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Increase Your Iodine Absorption

You may worry about taking iodine if you have a thyroid problem. There are many horror stories about taking iodine that can make you think it is not good for the thyroid. It can be true for some people, but not for all. It really depends on your specific iodine levels. There is no one size fits all when it comes to treating your thyroid.

Is Iodine Necessary?

Iodine is actually really important for your thyroid health. Iodine and tyrosine are the foundation for the production of thyroid hormones. Your thyroid converts tyrosine into thyroglobulin and attaches between one and four iodine atoms to create thyroid hormones ( T1, T2, T3, and T4). Without iodine, your body can not produce hormones.

Iodine is actually really important for your thyroid health. It and tyrosine are the foundation for the production of thyroid hormones. Your thyroid converts tyrosine into thyroglobulin and attaches between one and four iodine atoms to create thyroid hormones ( T1, T2, T3, and T4). Without iodine, your body can not produce hormones.

It seems that lately that iodine has been a hot topic and people are wondering if it is safe for them to take or if they need it. Some people see success with taking iodine and some do not. It is important to be careful when thinking about taking iodine because there is a fine line. You can cause both hyperthyroidism or hypothyroidism if your body doesn’t need it. If I needed more iodine, I would personally want to add more iodine rich foods instead of supplementing.

What conventional medicine doesn’t cover is that there are chemicals that we are exposed to that cause our iodine to become depleted.

Why Do I Have Low Iodine?

Your thyroid can actually have a hard time telling the difference between iodine and other chemicals that have similar structures to iodine. It is part of the halogen family, fluorine, chlorine, and bromine are also in that same family. When substances like fluorine, chlorine, and bromine enter your body your thyroid can mistake it for iodine and actually absorb it a place of actual iodine.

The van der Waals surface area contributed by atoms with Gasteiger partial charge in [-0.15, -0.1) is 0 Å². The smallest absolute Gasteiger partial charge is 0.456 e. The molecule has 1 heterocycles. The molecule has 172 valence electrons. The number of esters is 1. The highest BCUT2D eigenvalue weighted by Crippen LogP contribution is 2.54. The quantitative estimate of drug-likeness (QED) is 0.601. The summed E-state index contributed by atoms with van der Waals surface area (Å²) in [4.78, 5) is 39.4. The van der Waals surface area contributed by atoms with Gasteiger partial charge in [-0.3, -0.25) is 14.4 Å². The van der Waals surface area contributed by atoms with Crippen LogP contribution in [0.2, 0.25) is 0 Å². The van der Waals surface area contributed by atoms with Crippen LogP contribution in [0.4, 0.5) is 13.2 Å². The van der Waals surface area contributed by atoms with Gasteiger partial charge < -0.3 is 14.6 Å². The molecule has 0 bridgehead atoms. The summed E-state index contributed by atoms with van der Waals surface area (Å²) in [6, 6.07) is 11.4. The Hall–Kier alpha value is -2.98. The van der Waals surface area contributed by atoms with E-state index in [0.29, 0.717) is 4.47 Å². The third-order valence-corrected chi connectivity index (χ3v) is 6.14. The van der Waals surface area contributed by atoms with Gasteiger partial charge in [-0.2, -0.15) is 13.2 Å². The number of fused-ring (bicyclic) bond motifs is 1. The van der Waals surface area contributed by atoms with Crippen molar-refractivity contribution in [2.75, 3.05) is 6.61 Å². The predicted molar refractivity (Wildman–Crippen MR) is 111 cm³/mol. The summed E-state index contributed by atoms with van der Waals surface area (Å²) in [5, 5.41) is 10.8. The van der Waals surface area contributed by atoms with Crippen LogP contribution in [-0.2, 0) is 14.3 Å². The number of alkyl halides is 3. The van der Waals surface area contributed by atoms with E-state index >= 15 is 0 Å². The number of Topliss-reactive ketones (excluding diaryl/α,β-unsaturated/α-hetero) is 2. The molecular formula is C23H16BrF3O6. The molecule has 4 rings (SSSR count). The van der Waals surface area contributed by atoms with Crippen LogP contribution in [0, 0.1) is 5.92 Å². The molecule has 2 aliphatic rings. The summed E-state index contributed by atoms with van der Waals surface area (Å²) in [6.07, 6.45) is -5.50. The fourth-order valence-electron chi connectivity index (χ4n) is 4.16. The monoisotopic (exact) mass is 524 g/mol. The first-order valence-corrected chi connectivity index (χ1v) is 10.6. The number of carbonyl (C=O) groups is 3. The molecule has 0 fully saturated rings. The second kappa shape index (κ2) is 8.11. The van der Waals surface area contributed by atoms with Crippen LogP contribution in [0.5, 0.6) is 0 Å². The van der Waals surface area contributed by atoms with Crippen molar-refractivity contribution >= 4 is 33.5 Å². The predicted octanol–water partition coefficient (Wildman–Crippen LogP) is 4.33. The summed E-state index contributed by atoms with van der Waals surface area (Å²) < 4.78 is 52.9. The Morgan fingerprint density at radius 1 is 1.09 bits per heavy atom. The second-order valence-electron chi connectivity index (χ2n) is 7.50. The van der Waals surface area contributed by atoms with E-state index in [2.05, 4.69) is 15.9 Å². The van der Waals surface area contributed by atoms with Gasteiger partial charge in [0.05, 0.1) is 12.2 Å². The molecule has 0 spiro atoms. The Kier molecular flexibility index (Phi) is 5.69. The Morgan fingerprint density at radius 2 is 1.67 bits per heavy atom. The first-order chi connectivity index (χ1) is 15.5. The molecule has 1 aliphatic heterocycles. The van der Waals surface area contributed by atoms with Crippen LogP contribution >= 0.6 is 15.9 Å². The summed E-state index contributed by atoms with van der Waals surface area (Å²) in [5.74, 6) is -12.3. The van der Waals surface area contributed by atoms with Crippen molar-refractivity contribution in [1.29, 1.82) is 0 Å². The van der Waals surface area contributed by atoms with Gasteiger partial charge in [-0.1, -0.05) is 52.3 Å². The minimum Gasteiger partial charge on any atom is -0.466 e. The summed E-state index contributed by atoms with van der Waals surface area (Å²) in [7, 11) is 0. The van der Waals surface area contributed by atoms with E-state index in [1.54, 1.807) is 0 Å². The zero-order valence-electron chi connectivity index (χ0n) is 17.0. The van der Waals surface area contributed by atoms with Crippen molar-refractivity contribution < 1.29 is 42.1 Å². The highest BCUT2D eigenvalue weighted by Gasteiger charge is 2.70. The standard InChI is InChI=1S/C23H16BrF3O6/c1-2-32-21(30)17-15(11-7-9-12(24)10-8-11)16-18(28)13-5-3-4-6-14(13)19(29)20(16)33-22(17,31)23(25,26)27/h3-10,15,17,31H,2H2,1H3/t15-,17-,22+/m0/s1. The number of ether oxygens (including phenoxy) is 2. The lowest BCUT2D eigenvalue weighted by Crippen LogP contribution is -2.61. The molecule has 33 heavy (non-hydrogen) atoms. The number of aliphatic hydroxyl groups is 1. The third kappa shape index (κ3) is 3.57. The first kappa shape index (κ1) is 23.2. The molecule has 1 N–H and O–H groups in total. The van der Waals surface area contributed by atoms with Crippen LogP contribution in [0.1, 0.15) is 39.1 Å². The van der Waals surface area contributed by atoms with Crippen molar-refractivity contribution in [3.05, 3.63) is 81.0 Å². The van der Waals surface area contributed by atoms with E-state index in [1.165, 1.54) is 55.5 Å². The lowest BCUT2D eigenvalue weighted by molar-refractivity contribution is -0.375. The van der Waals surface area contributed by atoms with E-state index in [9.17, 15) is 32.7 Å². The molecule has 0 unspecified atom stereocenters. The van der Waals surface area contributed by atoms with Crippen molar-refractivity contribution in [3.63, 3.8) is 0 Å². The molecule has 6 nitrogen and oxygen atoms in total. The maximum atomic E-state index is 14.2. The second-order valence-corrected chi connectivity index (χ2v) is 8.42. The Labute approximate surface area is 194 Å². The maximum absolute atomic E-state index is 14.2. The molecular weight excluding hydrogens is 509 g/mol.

These chemicals will not help your thyroid produce thyroid hormones. If fluoride, chlorine, and bromine are replacing your iodine, you will not have enough to trigger the production of thyroid hormones. This typically leads to hyperthyroidism and Hashimoto’s. The more chemicals that you are exposed to the less iodine you are receiving.

Where Are These Chemicals?

Fluoride

As I discuss in the thyroid healing roadmap fluoride has been added to our tap water and toothpaste for many years. Fluoride has been proven to be an endocrine disruptor. Meaning it will affect your thyroid health. Many years ago this was used for the treatment of hyperthyroidism as it slows down the production of thyroid hormone.

Chlorine

Like fluoride, chlorine is also added to our water supply, as it has disinfectant abilities. It is used widely for water sanitation and also is the main ingredient in bleach. It is also used in other things like plastics, dyes, paper products, insecticides, and more.

Bromine

Bromine is a chemical that is not often talked about. It is widely used as an additive to our foods and household products. Bromine is in flour (enriched flour), plastics, pesticides, citrus soft drinks, hot tubs, and flame retardant in furniture and upholstery.

I know you may be thinking that this chemical seems like something you can’t avoid. You are most likely right but there are lifestyle changes to reduce your exposure.

Keeping Your Iodine Levels Up  

Before taking any iodine make sure you check your levels. You don’t want to take too much or too little. Also if you have hyperthyroidism, iodine is not needed. 

Foods like seas veggies and saltwater fish have iodine in them naturally. These are great ways to increase iodine without taking a supplement. If you are supplementing you can take anywhere between 150 and 450mcg daily. If you are pregnant do not take anymore than 150 mcg a day. I would speak to your doctor with a suggestion of how much you should take based on your levels.

Filter Your Water

You can reduce your exposure to chemicals by filtering your water.

Limit Fluoride

Make sure you are buying toothpaste without fluoride. Also filtering your water will limit this exposure as well.

Go Organic

Try to go as organic as much as possible because chemicals can be found in non-organic food. This will help reduce your exposure. If going organic isn’t something you can afford, meats are the most important. Also, I would check out the EWG Dirty Dozen List to see what foods have the most chemicals.

Limit Your Plastics 

If you can, use glass instead of plastic. That is a great way to limit your exposure to chlorine and bromine in plastics.

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